In spring 2021, we finally continued with training the ecoguards in Dzanga-Sangha Protected Areas (DSPA).
Of the more than 100 ecoguards working for the park, all of them have received the Level 1 training, which also includes basic modules on human rights.
Now, we started with the Level 2 training, which had been developed especially for the ecoguards in DSPA. It covers in-depth knowledge of tracking, reconnaissance, navigation, , conflict management, human rights, legal aspects, community liaison and first aid.
Often, the training starts in the classroom. Then there are field exercises and finally the training is practiced during the field patrols
Aaron Porter works for Chengeta Wildlife and conducts the trainings for the ecoguards in Dzanga-Sangha. He tells us how the training is structured and what they experience during the patrols in the deepest rainforest.
Strength training and field exercises at the beginning
Every morning at 6am the ecoguards do a physical training session. Each session is different, to maintain diversity and to promote strength, endurance, flexibility, balance and coordination at the same time.
Obstacle course best performance
The final event of the first part of the training is an individual best performance on a 1km jungle obstacle course that includes a river course, hurdles, hill climbs, a 20-metre crawl and some other natural obstacles such as fallen trees and roots that need to be overcome.
Here Yoann, one of the Chengeta instructors, overcomes the final obstacle with some encouragement from the other ecoguards.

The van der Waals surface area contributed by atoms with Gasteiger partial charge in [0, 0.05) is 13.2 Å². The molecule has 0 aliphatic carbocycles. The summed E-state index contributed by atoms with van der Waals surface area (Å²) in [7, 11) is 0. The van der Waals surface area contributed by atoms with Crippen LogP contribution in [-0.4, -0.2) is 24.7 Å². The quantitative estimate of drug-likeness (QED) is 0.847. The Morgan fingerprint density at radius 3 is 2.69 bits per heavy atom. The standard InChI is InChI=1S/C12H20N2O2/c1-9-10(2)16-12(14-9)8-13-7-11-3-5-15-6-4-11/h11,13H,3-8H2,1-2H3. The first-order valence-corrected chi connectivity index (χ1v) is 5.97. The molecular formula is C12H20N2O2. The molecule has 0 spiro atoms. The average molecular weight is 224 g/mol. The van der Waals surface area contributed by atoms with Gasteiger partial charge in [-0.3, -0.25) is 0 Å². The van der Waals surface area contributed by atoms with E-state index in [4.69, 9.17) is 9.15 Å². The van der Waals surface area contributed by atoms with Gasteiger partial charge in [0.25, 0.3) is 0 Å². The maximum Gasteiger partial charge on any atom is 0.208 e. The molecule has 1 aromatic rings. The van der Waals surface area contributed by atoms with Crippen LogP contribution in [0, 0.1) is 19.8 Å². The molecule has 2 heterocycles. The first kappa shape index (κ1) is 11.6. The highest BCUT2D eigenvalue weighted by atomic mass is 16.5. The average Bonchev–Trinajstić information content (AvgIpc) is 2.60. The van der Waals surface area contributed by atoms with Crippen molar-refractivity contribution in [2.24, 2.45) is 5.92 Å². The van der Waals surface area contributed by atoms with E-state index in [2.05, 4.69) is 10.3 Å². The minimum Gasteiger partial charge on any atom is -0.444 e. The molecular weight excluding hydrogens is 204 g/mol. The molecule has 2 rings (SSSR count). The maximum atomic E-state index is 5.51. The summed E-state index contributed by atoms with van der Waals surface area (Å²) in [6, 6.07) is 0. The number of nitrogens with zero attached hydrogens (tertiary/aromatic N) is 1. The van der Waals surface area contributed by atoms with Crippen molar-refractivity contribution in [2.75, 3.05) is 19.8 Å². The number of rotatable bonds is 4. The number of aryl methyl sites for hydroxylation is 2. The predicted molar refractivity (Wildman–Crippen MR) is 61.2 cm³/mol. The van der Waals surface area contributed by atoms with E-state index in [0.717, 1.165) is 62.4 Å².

To celebrate the completion of the exhausting obstacle course, the ecoguards sing a song while doing push-ups.
Encounters during the live patrols
A clearing in the jungle is called a bai. Elephants often visit these areas, sometimes in groups, to eat lush grass and access the mineral-rich clay and streams.
While observing a bai during a live patrol, we were lucky enough to see this forest elephant doing just that.
In the picture you can see an ecoguard, who adapts very well to its surroundings in order not to be discovered. It is not uncommon for ecoguards to observe gorillas who pass by without noticing that there are 8-10 ecoguards within 5 metres.
At night in the hammock
Overnight, we have to choose our position very well in order not to be hit by falling branches or trees while sleeping. Branches and even whole trees can fall to the forest floor sometimes. At dusk, the jungle erupts with an incredible sound of insects. The sounds and calls of the animals, can be heard throughout the night. From our hammocks, we listen to elephants moving through the forest and various nocturnal animals such as frogs and smaller primate species. Dawn is usually very quiet, but sometimes we hear colobus monkeys high in the canopies, their calls are very loud.
Welcome to the base camp
When we finally arrive back to the base after a 3-day patrol, we are sometimes greeted by hundreds of thousands of butterflies. They love to drink our sweat, whether it comes from our bags, clothes or skin.
In April and May, 2 groups of 20 ecoguards each have already been trained.
The trainings are financially supported by WWF Germany and the FTNS, who are very grateful for the high commitment of Chengeta Wildlife to effective anti-poaching work.